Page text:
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Strategies for Success in the New Normal


Strategies for Success in the New Normal Dr. Joe Saviak, J.D., Ph.D. Associate Professor & Assistant Director Public Administration Program Flagler College – PowerPoint PPT presentation

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Title: Strategies for Success in the New Normal

Strategies for Success in the New Normal
  • Dr. Joe Saviak, J.D., Ph.D.
  • Associate Professor Assistant Director
  • Public Administration Program
  • Flagler College

Redefining Government in the 21st Century
  • The New Normal
  • The Monopoly Is Dead
  • High Performance Government
  • Use of Analytics
  • High Performance Workforce
  • Redesigning Government Partnerships,
    Contracting P3s, Vouchers
  • Redesigning Public Pensions Employee Health
  • Strategic Planning
  • Program Evaluation
  • Organizational Culture
  • Communication
  • Leading Change/Innovation in the Public Sector
  • Moving from Government to Governance

Redefining Government in the 21st Century
  • Its malpractice when we do not provide managers
    and professionals with the understanding, skill
    set, and the ability to use all the tools they
    should have in their problem-solving tool box for
    the challenges of the 21st century
  • Organizing government around the realities of the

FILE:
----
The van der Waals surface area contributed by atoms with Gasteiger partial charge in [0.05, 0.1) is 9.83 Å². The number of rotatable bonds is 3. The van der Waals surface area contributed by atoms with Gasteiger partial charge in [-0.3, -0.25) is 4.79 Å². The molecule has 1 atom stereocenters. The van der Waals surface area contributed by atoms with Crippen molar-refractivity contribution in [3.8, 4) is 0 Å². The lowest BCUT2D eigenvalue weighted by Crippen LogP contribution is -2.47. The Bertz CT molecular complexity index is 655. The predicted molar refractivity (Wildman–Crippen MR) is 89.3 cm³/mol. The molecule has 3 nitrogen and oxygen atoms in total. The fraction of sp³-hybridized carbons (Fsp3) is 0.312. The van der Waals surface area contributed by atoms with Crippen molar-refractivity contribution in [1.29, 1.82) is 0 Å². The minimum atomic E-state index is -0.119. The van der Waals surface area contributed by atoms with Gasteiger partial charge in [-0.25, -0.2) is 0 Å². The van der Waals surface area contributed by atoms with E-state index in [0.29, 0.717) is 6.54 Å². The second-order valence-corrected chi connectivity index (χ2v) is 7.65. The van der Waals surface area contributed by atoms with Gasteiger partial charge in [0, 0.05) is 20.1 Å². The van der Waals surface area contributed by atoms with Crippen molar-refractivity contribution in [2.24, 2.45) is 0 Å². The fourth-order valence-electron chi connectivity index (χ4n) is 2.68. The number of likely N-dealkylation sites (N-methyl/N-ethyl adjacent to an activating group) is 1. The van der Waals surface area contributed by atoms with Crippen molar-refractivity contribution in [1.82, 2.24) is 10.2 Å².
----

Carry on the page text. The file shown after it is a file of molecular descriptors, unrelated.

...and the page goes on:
20th century can no longer be justified
  • Real lessons from the 20th century (the
    professional public service model a vast
    improvement over the incompetence and corruption
    in early 20th century local govt.) - some lessons
    still applicable (retain employ what still
  • But so much has changed that what worked last
    century simply will not work now!
  • As Starling would say, We cant be the Post
    Office in the age of the Internet.

The New Normal
  • Heres the current fiscal health of state and
    local government in America (Martin, Levey,
    Cawley, 2012)
  • GAO estimates that collectively local governments
    face a 225 billion structural budget deficit
  • Pew Center for the States (2011) estimates that
    state and local government pension plans may be
    underfunded by 1.33 trillion.
  • Municipalities nationwide ended 2010 with the
    largest year-over-year reductions in general fund